Insolvency practitioners call for crack down on phoenix companies, but it’s not so simple

The insolvency industry has warned more needs to be done to police the growing problem of phoenix companies and the practitioners who profit from setting up such dodgy deals, although at least one expert says the reality isn’t so simple.

While phoenix companies, in which directors place a company in liquidation in order to avoid paying tax and then continue to trade, do occur, one expert says they’re still not defined at all.

Cliff Sanderson of Dissolve told SmartCompany there are still “no phoenix company laws”.

“There was some legislation last year which made directors potentially liable for PAYG and tax returns, but there’s nothing specifically there about phoenix operations.”

The matter has been put under the spotlight after Robyn Erskine, head of the Insolvency Practitioners Association of Australia, told the Australian Securities and Investment Commission’s annual forum yesterday phoenix operations need more regulation.

She claimed the practice is costing the country more than $3 billion a year.

“What we need to stop is the director who sets out with the intention of incurring debt and not paying for it,” she said.

“More importantly, we need to stop the advisers who are making a living setting up these unlawful phoenix structures.”

The Australian reported Bruce Collins, assistant deputy commissioner for SMEs in the Australian Taxation Office, said the ATO and the Australian Securities and Investments Commission could “do more” to help share information and fight phoenix operations.

But Sanderson says there needs to be more work done in the legislative field rather than simply policing phoenix operations which operate under vague terminology.

Part of the problem is the Fair Work Ombudsman defines a phoenix company as the transfer of any corporate entity to a new entity.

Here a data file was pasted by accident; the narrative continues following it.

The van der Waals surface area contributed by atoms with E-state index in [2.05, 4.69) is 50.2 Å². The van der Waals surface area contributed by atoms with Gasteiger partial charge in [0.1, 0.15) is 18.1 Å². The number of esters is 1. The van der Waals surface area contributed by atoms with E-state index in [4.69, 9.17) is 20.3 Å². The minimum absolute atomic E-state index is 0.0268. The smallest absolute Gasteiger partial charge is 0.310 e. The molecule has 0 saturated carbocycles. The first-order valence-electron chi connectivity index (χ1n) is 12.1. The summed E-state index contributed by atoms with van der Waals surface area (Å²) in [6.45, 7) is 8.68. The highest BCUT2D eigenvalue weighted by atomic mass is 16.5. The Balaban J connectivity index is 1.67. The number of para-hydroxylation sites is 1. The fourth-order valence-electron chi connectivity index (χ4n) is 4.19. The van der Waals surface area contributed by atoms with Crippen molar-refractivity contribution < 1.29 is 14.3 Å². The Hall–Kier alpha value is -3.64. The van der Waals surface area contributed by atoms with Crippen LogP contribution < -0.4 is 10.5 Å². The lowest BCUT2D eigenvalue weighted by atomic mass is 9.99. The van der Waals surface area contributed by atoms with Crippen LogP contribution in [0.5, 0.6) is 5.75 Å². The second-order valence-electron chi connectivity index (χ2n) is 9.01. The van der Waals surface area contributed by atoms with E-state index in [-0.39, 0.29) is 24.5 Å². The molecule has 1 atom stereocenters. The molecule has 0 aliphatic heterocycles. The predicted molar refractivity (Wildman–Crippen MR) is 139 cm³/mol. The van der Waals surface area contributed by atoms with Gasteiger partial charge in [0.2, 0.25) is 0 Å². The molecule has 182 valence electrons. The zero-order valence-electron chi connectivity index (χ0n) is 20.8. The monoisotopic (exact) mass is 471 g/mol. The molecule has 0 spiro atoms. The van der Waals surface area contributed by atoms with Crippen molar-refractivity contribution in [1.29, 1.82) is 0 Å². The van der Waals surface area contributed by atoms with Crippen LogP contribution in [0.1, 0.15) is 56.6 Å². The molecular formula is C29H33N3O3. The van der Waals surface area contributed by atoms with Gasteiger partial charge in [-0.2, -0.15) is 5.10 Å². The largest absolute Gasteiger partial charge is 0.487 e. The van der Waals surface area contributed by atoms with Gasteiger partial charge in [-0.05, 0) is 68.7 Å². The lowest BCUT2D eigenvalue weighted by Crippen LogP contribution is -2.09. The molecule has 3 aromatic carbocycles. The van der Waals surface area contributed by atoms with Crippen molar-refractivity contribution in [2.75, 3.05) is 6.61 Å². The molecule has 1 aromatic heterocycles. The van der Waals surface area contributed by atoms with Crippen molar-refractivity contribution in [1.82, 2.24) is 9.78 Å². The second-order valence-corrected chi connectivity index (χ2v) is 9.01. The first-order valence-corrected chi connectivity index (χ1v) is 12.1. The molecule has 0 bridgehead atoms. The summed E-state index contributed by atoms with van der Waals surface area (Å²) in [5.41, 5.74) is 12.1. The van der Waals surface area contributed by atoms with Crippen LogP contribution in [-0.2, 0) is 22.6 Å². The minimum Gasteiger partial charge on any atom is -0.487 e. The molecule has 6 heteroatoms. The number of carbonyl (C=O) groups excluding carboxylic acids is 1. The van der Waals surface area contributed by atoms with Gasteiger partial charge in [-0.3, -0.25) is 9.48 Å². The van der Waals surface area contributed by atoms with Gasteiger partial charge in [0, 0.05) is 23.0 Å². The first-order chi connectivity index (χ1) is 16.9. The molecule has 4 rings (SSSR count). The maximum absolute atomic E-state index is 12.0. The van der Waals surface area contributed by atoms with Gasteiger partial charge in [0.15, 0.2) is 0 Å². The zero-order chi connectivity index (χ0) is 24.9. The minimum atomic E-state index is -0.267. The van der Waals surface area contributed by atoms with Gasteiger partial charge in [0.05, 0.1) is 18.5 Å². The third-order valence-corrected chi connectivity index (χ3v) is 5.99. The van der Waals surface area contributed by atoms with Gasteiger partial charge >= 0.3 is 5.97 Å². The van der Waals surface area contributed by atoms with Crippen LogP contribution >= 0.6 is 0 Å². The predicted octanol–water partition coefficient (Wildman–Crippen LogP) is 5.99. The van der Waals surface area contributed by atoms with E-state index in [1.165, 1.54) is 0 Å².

“There is no law at ASIC or at the Australian Tax Office they can rely on for phoenix operations, but the concept is simple: we don’t want directors setting up new companies which spring from the ashes of an old one.”

But these issues can become complicated, Sanderson argues: What happens if someone pays full value for the assets of an old company?

“If a company has assets of $300,000 and someone buys that company and starts again, that transaction isn’t prevented.”

“But if the new company had paid $100,000, or in other words, undervalue, that’s common among phoenix companies.”

Sanderson argues the trouble is deciding at what point you something is a phoenix operation.

“At the moment, it’s really difficult to figure out at what point that occurs.”

“There are other points, like if a director has breached other laws, such as trading while insolvent, that area can be targeted.”

Sanderson notes ASIC is going after directors who have operated several insolvent companies more aggressively than it has done previously.

“We’re not a mile away from the reality of policing phoenix companies, it’s just a matter of using current laws.”

“We have to outline specifically what we want to outlaw, and figure out if there are bullets that don’t get used as often as they should.”

A recent report from Fair Work revealed phoenix activity costs the economy between $1.78 billion and $3.19 billion every year.

The IPA, ATO and ASIC were invited to comment, but no reply was available prior to publication.


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